A survey designed to ensure high-rise blocks of flats adhere to fire safety rules is causing mortgages to be declined. Have you been affected?
26/08/2020: Scammers take advantage of EWS1 confusion
Which? has seen evidence that fraudsters are duping leaseholders into paying thousands for fake External Wall Survey (EWS1) forms.
The forms forged the names and signatures of real chartered surveyors. The findings have been passed to the police and Action Fraud.
You can read more about the effect the EWS1 process is having on blocks of flats around the country here.
21/07/2020: Have you had mortgage issues?
Following the Grenfell tragedy, UK Finance, the Building Societies Association and the Royal Institute of Chartered Surveyors collaborated to create the External Wall Survey (EWS1) in December 2019.
What is an EWS1 form?
The External Wall Survey was launched to ensure older blocks of flats weren’t built with combustible materials, such as the cladding or insulation, giving mortgage lenders confidence to lend on apartments built before changes to building regulations in late 2018.
The EWS1 is recommended for residential blocks of 18 metres or taller, and must be requested by the block’s original developer. One completed survey is recommended per building.
There are stumbling blocks in the EWS1 process which are causing headaches for home buyers.
First of all, the survey isn’t mandatory, and secondly, it was only launched last December. This means that some mortgage lenders require the form, but others are yet to implement it.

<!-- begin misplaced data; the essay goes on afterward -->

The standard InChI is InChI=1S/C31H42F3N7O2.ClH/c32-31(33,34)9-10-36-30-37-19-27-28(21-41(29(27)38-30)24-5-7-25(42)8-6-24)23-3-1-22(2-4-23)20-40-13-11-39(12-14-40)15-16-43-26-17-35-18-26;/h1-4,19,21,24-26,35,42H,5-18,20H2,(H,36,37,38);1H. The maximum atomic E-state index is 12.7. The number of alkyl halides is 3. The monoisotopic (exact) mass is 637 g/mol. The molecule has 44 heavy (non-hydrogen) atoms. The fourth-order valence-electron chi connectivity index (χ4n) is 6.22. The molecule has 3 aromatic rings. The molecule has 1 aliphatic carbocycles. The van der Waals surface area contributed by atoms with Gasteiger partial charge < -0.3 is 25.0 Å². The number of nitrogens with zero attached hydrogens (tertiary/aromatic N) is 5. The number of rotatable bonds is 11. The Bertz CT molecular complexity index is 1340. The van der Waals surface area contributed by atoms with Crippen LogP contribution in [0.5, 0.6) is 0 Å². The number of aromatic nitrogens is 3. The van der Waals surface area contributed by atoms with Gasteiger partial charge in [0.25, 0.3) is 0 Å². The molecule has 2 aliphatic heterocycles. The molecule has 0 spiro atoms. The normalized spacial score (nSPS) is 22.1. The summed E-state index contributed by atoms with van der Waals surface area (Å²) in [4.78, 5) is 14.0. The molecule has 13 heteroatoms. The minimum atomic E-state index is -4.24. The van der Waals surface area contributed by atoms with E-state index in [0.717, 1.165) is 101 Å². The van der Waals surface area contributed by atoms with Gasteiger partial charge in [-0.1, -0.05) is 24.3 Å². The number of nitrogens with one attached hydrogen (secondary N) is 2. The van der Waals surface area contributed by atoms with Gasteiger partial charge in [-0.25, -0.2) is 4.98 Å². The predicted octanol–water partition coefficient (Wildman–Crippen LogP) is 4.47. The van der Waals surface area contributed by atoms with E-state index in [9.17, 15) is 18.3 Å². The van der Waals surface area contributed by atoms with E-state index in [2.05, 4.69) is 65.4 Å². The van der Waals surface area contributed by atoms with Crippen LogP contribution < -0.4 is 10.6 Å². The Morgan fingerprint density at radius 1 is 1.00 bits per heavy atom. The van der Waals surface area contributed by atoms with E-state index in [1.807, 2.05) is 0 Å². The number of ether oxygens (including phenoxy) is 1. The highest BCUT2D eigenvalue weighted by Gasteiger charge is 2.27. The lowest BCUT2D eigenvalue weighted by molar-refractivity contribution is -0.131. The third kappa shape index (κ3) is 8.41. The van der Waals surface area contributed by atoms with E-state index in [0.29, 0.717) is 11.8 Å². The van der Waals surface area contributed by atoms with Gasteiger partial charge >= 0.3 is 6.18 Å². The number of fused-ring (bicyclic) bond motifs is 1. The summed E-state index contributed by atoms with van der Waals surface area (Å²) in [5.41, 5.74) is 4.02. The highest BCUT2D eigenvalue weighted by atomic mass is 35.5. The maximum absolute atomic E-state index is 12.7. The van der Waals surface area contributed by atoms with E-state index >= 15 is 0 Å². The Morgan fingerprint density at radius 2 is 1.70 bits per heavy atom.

Rules vary, too. When we spoke to two major banks earlier this year, one told us it only asks for the form for flats built before February 2019, and the other refused to outline its requirements.
The survey can be arranged with permission of the freeholder (often via managing agents), leading to huge frustrations for buyers seeing their moves placed on hold as various parties come to an impasse.
We’re also now hearing examples in which lenders are refusing mortgages on blocks of flats regardless of the recommended 18 metre or taller height, leaving smaller blocks requiring the form to buy and sell.
A ‘slow and expensive’ process
Home buyers and sellers have contacted Which? telling us they’ve hit a brick wall when it comes to obtaining an EWS1 form, and frustrations are growing.
Last month, the Housing, Communities and Local Government (HCLG) Committee described the EWS process as ‘slow and expensive’ and said it is ‘being applied to an unnecessarily wide range of buildings’.
It has called for the government to implement a ‘faster and fairer’ system.
Have you been denied a mortgage or had a move fall through due to the lack of an EWS1 form? What progress have you been able to make since?
Let us know your situation in the comments.